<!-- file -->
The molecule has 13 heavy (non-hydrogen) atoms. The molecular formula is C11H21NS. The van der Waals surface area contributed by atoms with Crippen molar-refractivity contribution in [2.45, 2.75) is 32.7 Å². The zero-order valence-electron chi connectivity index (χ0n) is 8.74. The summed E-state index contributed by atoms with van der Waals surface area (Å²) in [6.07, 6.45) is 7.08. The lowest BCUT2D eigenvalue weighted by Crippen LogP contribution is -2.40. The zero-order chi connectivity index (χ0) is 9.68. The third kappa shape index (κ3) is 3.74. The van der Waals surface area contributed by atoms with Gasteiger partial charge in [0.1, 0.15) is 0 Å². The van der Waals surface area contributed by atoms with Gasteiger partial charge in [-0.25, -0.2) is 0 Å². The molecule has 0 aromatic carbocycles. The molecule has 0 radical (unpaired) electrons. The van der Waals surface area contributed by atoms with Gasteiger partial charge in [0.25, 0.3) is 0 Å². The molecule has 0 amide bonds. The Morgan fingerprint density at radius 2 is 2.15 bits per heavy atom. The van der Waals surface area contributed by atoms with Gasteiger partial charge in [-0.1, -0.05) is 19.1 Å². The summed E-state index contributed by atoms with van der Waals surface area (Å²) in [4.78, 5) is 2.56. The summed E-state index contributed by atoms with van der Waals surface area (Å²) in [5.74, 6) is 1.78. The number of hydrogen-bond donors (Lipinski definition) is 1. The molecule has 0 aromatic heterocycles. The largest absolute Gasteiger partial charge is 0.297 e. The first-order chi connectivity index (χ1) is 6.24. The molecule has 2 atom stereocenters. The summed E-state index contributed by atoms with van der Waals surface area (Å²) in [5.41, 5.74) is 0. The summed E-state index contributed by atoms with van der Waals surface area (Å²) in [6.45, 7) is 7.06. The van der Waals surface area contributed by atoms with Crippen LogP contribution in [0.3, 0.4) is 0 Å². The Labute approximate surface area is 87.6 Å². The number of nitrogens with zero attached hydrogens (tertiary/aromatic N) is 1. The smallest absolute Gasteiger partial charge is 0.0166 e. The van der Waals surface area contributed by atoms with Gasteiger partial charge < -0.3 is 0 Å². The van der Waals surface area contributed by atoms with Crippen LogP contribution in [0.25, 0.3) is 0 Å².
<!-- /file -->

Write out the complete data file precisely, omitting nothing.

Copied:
The molecule has 13 heavy (non-hydrogen) atoms. The molecular formula is C11H21NS. The van der Waals surface area contributed by atoms with Crippen molar-refractivity contribution in [2.45, 2.75) is 32.7 Å². The zero-order valence-electron chi connectivity index (χ0n) is 8.74. The summed E-state index contributed by atoms with van der Waals surface area (Å²) in [6.07, 6.45) is 7.08. The lowest BCUT2D eigenvalue weighted by Crippen LogP contribution is -2.40. The zero-order chi connectivity index (χ0) is 9.68. The third kappa shape index (κ3) is 3.74. The van der Waals surface area contributed by atoms with Gasteiger partial charge in [0.1, 0.15) is 0 Å². The van der Waals surface area contributed by atoms with Gasteiger partial charge in [-0.25, -0.2) is 0 Å². The molecule has 0 aromatic carbocycles. The molecule has 0 radical (unpaired) electrons. The van der Waals surface area contributed by atoms with Gasteiger partial charge in [0.25, 0.3) is 0 Å². The molecule has 0 amide bonds. The Morgan fingerprint density at radius 2 is 2.15 bits per heavy atom. The van der Waals surface area contributed by atoms with Gasteiger partial charge in [-0.1, -0.05) is 19.1 Å². The summed E-state index contributed by atoms with van der Waals surface area (Å²) in [4.78, 5) is 2.56. The summed E-state index contributed by atoms with van der Waals surface area (Å²) in [5.74, 6) is 1.78. The number of hydrogen-bond donors (Lipinski definition) is 1. The molecule has 0 aromatic heterocycles. The largest absolute Gasteiger partial charge is 0.297 e. The first-order chi connectivity index (χ1) is 6.24. The molecule has 2 atom stereocenters. The summed E-state index contributed by atoms with van der Waals surface area (Å²) in [5.41, 5.74) is 0. The summed E-state index contributed by atoms with van der Waals surface area (Å²) in [6.45, 7) is 7.06. The van der Waals surface area contributed by atoms with Crippen LogP contribution in [0.3, 0.4) is 0 Å². The Labute approximate surface area is 87.6 Å². The number of nitrogens with zero attached hydrogens (tertiary/aromatic N) is 1. The smallest absolute Gasteiger partial charge is 0.0166 e. The van der Waals surface area contributed by atoms with Gasteiger partial charge < -0.3 is 0 Å². The van der Waals surface area contributed by atoms with Crippen LogP contribution in [0.25, 0.3) is 0 Å².